Mikkelsen's open-mindedness when it comes to climbing into the heads of, say, cannibal gourmands makes him particularly adept at exploring extremes of human behavior, and although he has starred in several finely observed, small-bore European dramas – like The Hunt, for which Mikkelsen won Best Actor at Cannes by playing a small-town teacher accused of child molestation – he doesn't look down his nose at so-called genre work. "The snobbery in my business is enormous," he says. "I did not grow up on deep Czechoslovakian dramas or French art films. I watched Bruce Lee. Later on, I saw Taxi Driver, and Krzysztof Kieslowski's Decalogue, and I was blown away, but I grew up with pop culture. So I would be a hypocrite saying I don't love James Bond, and that I don't love flying kung fu – 'cause I fucking love it."
He grew up a self-described "comic-book boy" in Copenhagen, the son of a nurse mother and a banker dad. "I was very curious," he says. " 'What's around that corner?' It was a very big world, and I was, 'I gotta hurry to see the whole thing.'" He worked a series of jobs for pocket money, ranging from paperboy to stranger vocations: "I was the delivery boy for a dentist – bringing false teeth to old people in a big wooden box," Mikkelsen, now 51, recalls. "I broke a few, because I was always riding on my bike, taking shortcuts down stairways. I was very energetic."
From the time he was about seven to 17, he also funneled that energy into gymnastics. "I was very good at jumping and spinning and stuff, though not superstrong in the rings and shit. My friends and I would spend a tremendous amount of time just doing stunts – running and throwing ourselves out of high places, daring each other to run and do a flip from a trampoline onto a mattress. Very Jackass."
That led Mikkelsen to a career, in the late Eighties, as a dancer – a path that unfolded both in the ensembles of musicals and in artsier, more rarefied contexts: "When I was 19, I went to New York and studied at Martha Graham's school for four months," he says. In love with what he calls "the drama of dance," he decided, at age 26, to enroll in acting school, and he was 30 when Refn cast him in Pusher, which was such a hit in Denmark that it birthed two sequels and made Mikkelsen nationally famous.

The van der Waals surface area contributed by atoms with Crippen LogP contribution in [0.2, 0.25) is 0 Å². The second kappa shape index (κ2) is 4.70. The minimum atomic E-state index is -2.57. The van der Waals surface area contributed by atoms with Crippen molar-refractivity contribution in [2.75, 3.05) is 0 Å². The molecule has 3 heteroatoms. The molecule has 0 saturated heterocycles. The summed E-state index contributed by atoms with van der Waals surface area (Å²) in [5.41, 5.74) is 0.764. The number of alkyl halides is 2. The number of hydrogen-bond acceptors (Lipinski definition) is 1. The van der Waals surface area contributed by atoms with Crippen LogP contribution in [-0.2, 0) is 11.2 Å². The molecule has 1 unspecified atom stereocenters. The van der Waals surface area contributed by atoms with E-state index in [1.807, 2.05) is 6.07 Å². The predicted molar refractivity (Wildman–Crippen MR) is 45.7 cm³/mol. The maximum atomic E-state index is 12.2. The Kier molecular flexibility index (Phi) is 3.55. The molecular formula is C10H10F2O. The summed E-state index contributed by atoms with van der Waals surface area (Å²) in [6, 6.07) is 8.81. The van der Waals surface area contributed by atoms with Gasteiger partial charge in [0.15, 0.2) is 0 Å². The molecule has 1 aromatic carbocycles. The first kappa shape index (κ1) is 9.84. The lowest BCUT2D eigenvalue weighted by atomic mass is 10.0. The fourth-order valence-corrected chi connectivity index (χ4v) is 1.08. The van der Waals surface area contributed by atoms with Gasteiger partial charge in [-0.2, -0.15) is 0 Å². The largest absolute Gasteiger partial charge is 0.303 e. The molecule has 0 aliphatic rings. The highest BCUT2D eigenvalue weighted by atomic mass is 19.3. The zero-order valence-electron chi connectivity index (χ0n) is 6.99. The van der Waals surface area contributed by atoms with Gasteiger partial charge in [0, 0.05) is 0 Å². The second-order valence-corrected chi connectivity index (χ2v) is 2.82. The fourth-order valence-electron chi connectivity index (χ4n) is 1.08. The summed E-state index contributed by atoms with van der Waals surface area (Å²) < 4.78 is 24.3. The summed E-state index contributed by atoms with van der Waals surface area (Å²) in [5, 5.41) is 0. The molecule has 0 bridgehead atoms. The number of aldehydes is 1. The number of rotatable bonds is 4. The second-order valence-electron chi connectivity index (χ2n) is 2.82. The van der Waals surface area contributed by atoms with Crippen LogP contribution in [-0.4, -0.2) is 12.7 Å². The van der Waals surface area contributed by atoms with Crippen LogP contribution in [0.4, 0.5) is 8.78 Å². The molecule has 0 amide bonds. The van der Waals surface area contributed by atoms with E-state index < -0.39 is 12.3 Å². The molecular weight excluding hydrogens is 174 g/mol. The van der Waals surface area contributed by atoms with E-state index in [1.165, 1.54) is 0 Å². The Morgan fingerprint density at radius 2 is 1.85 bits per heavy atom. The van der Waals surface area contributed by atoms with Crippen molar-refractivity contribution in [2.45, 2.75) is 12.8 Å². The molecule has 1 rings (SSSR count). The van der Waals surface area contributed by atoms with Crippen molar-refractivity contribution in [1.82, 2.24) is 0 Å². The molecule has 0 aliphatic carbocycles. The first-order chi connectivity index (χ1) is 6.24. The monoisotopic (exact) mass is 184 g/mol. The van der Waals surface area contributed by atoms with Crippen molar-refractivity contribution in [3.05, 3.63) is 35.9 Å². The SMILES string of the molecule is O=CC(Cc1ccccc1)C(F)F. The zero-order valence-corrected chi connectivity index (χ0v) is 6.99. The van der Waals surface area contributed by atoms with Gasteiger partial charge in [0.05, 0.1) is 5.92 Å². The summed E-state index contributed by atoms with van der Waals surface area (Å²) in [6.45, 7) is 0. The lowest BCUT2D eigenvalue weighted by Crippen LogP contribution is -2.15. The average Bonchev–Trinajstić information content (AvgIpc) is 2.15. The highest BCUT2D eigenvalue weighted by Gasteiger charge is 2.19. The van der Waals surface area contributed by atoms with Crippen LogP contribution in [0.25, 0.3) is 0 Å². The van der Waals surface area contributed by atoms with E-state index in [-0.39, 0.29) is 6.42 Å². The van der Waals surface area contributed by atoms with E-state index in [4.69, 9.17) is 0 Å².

Mikkelsen says he never consciously plotted to break into Hollywood, and notes that most of the big roles he's played came about after directors saw him in something and approached him with a part. "I came over here and got an agent after Casino Royale, and after that I had quite a few auditions," Mikkelsen says. "But one day I found myself in an office, trying out for a Fantastic Four something, extending my arms like a rubber man, and I was like, 'This is so embarrassing. I'm standing in a fucking office, reaching for something on the other side of the room, and I have one line. I can't do this anymore.'" He shakes his head at the memory. "Happily, I get phone calls now."
Mikkelsen lives with his wife and two children in Denmark; in his spare time he watches The Walking Dead ("There's nothing cooler than zombies"), reads Michael Connelly detective novels and immerses himself in history – he once binged simultaneously on biographies of Stalin, Hitler and Genghis Khan. Mostly, though, he works, and whether it's a superhero flick or an austere drama, Mikkelsen says, his job is the same: "We've got to go in there and be real. There's a reality you have to respect." He calls making blockbusters "spectacularly fun. I don't think I would want to fly around on wires eight films in a row, but I love doing it, and I'll do it again. At a certain point, though, you want to go the other way: 'Please give me The Hunt again.' Something small." He laughs. "But if I do eight of those films, then I'll go, 'Please let me fly around with a sword again!'"